When selling your car online, presentation is key. Great photos will make for the best possible result. We’ve created this reference guide to help you properly present your car and take excellent photos yourself.
1. Start with a clean car. Wash and dry the exterior. Clean and vacuum the interior. Remove everything from the interior that is not going with the car. The car doesn’t have to be professionally detailed, but unless it’s a project or a garage find where dirt is a selling point, it should be as clean as possible.
2. Move the car outside. We find that cars look better when they are photographed outside. Unless the weather is inclement and the car cannot be driven, and you happen to park in a professional photography studio, open the garage and get outside.
3. Start with the right light. Shoot in open shade, when it is overcast, or in late afternoon sunlight. In San Francisco, we often begin shooting at 5:00 PM and shoot until the sun goes down at 7:00 PM or later depending on the time of year.
4. Location, location, location. Find a quiet, uncluttered location. Use a side street, park or an empty parking lot. Eliminate visual distractions. Keep the background uniform, a wall, trees, a fence, or open space. Remember, you are selling the car, not the background. Before you press the button, take a look around all four corners of the viewfinder, is a tree or telephone pole jutting out of the car? If so, change your view or location to eliminate those visual distractions.
5. Shoot the exterior. Start by photographing the driver’s side. Include the entire car, leave some space for cropping in front and in the back. Bend your knees, the driver’s door handle should be in the center of the frame left to right and about a third of the way up from the bottom. Photograph both the driver and passenger sides, 3/4 views, and straight shots of the front and rear. Remember to move the vehicle; the photographer and camera stay in the same spot in the same light. Most listings should open with a clear front 3/4 view; tires turned slightly like the photo of the SAAB above.
6. Shoot the interior. Begin with a comprehensive overview. Start with a wide angle lens, open the door and photograph as much of the interior as you can fit; seats, steering wheel, and dash show it all. Utilizing a standard lens, focus on the details; steering wheel, gauges, dash controls, pedals. When photographing the gauges, the glass can be highly reflective, vary your angle or use a polarizing filter to reduce reflections. Photograph the interior from both the driver-side and the passenger-side. Remember to shoot the headliner, carpets, door cards, glass and all the details.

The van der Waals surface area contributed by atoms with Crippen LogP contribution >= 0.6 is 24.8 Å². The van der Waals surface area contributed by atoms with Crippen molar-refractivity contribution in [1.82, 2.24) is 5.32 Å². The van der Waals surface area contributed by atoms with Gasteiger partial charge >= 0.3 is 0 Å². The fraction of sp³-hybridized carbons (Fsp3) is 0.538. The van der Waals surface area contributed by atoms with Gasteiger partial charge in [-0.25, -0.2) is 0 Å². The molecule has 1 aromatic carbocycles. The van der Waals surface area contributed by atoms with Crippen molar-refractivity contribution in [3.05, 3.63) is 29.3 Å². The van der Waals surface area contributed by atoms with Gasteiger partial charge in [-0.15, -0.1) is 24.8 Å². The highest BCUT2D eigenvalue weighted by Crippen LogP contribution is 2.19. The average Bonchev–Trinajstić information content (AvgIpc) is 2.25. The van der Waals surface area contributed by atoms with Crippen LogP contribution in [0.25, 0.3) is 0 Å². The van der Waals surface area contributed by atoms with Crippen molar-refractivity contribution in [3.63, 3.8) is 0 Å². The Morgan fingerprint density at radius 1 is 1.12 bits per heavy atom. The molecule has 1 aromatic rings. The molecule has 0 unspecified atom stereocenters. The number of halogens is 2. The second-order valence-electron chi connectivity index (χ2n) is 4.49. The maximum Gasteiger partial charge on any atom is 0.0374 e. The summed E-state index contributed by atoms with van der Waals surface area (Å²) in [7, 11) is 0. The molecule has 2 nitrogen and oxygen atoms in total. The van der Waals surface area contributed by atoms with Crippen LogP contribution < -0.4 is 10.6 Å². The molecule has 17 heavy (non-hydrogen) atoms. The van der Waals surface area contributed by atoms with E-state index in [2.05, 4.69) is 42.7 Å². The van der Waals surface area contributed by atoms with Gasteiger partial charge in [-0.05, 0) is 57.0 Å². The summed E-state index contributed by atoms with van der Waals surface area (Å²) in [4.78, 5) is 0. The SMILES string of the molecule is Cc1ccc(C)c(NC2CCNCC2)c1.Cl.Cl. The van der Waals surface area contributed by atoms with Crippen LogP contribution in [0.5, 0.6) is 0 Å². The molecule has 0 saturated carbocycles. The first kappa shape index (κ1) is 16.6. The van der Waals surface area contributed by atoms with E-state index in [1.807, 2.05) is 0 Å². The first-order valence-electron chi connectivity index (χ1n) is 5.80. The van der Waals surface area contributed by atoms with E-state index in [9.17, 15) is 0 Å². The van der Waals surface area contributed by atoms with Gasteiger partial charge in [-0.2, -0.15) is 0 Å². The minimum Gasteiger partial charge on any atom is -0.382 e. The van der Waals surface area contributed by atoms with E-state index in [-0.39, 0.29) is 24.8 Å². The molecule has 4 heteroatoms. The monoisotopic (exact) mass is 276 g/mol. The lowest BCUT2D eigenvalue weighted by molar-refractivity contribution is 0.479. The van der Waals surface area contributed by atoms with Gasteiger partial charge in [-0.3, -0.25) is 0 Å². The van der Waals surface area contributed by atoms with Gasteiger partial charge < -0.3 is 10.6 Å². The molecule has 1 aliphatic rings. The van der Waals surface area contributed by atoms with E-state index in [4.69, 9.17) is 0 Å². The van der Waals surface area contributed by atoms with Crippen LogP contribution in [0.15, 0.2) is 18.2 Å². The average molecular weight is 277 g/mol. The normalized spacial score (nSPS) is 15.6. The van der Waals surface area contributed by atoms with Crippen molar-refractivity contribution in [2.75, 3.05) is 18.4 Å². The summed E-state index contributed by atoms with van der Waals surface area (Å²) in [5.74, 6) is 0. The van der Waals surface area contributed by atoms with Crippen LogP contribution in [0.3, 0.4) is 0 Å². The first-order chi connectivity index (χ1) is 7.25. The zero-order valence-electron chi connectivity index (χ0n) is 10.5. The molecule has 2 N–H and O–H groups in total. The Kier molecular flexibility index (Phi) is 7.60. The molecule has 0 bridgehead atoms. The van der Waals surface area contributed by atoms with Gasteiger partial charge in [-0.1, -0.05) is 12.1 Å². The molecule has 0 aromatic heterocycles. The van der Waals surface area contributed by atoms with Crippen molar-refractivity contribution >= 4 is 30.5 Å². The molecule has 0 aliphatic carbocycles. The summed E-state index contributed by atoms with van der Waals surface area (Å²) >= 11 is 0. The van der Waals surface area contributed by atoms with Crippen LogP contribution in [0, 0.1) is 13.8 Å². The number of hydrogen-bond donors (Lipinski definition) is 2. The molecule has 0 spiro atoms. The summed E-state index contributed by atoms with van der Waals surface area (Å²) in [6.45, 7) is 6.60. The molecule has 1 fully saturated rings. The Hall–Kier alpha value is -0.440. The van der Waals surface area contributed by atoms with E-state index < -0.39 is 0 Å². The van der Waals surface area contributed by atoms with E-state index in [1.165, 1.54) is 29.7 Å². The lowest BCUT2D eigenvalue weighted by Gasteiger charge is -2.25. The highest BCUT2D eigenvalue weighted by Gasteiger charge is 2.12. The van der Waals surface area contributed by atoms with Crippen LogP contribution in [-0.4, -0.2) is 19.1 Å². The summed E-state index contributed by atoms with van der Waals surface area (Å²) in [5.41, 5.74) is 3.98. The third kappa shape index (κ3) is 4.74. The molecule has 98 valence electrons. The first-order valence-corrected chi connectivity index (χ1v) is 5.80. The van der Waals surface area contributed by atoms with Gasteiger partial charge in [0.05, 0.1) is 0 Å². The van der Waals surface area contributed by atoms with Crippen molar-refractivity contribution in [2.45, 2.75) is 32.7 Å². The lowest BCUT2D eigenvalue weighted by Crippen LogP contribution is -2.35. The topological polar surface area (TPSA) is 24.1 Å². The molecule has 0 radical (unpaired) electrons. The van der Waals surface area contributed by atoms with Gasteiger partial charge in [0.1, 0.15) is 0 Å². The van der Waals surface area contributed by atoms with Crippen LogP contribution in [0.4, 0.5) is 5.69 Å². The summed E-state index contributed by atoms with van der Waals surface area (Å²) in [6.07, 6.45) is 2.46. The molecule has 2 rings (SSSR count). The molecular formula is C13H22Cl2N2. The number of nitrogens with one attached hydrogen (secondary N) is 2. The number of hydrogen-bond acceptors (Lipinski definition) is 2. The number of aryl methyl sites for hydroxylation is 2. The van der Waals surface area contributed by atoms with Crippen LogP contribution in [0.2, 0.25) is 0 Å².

7. Show it all; the good, the bad, and the ugly. Don’t hide or “photoshop” the problems. Show the flaws up front rather than waiting for discovery during the auction or after delivery. Digitally retouching the photos to hide flaws on the car is unethical. Start with wide shots and work closer. Details matter. Shoot the condition of the interior and exterior; trim, rubber, glass, dash, seats, carpets, etc. Most galleries have more than 40 photos in them; some have over 100. The more the better. Open the hood, photograph the motor from as many angles as possible. Photograph the VIN, data plates and any stickers or labels. With the hood open, shoot the corners of the car. Photograph inside the trunk, remove everything including the spare tire. Photograph the tool kit, extra equipment, and all the spares included. While you do not have to photograph every square inch of the car, the photos should represent every square inch of the car. Get the car on a lift, photograph the underside in detail. Work from front to back; photograph the bottom, wheels, tires, suspension and any rust or damage.
8. Vary your view. Bend your knees, get up high, lie flat on the ground and look up at the car. Move way back, get close, with exterior shots use a standard lens or a telephoto. The only time we use a wide angle lens is to photograph the interior. We bring a moving blanket or cardboard to lie on to avoid getting dirty. To photograph the roof of the car; find an external staircase or use a ladder.
9. Avoid filters. Creative filters on the lens or in post processing may be okay for Instagram but not for BaT. Please do not use filters. Keep the light source uniform. Daylight is best; late afternoon (soft) sunlight, open shade or overcast daylight, whatever the light source is, keep it uniform. 10. Make people hungry. Apicius, the 1st Century Roman gourmand who purportedly coined the phrase “We eat first with our eyes.” Try to make photos that make people hungry for your car and remember to give them plenty to eat. Good luck.